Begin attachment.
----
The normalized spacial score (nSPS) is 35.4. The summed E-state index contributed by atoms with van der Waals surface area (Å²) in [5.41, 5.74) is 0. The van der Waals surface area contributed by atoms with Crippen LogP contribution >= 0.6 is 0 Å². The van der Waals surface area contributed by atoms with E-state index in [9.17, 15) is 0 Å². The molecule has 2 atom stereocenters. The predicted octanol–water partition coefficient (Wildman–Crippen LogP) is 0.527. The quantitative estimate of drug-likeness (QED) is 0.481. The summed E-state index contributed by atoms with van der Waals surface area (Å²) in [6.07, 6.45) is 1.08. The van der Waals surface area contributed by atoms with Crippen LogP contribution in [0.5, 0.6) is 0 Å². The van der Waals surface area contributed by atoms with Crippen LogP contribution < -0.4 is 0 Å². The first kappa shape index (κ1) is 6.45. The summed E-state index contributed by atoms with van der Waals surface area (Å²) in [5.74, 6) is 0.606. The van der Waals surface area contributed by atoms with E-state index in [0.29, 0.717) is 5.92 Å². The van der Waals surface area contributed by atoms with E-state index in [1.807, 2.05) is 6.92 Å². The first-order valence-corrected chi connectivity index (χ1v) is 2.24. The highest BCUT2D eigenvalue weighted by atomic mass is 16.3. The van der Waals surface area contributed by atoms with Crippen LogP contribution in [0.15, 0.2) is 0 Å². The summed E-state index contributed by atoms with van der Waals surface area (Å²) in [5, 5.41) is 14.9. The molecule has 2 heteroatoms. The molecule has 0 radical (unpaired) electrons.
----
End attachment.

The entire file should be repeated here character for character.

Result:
The normalized spacial score (nSPS) is 35.4. The summed E-state index contributed by atoms with van der Waals surface area (Å²) in [5.41, 5.74) is 0. The van der Waals surface area contributed by atoms with Crippen LogP contribution >= 0.6 is 0 Å². The van der Waals surface area contributed by atoms with E-state index in [9.17, 15) is 0 Å². The molecule has 2 atom stereocenters. The predicted octanol–water partition coefficient (Wildman–Crippen LogP) is 0.527. The quantitative estimate of drug-likeness (QED) is 0.481. The summed E-state index contributed by atoms with van der Waals surface area (Å²) in [6.07, 6.45) is 1.08. The van der Waals surface area contributed by atoms with Crippen LogP contribution in [0.5, 0.6) is 0 Å². The van der Waals surface area contributed by atoms with Crippen LogP contribution < -0.4 is 0 Å². The first kappa shape index (κ1) is 6.45. The summed E-state index contributed by atoms with van der Waals surface area (Å²) in [5.74, 6) is 0.606. The van der Waals surface area contributed by atoms with E-state index in [0.29, 0.717) is 5.92 Å². The van der Waals surface area contributed by atoms with E-state index in [1.807, 2.05) is 6.92 Å². The first-order valence-corrected chi connectivity index (χ1v) is 2.24. The highest BCUT2D eigenvalue weighted by atomic mass is 16.3. The van der Waals surface area contributed by atoms with Crippen LogP contribution in [0.15, 0.2) is 0 Å². The summed E-state index contributed by atoms with van der Waals surface area (Å²) in [5, 5.41) is 14.9. The molecule has 2 heteroatoms. The molecule has 0 radical (unpaired) electrons.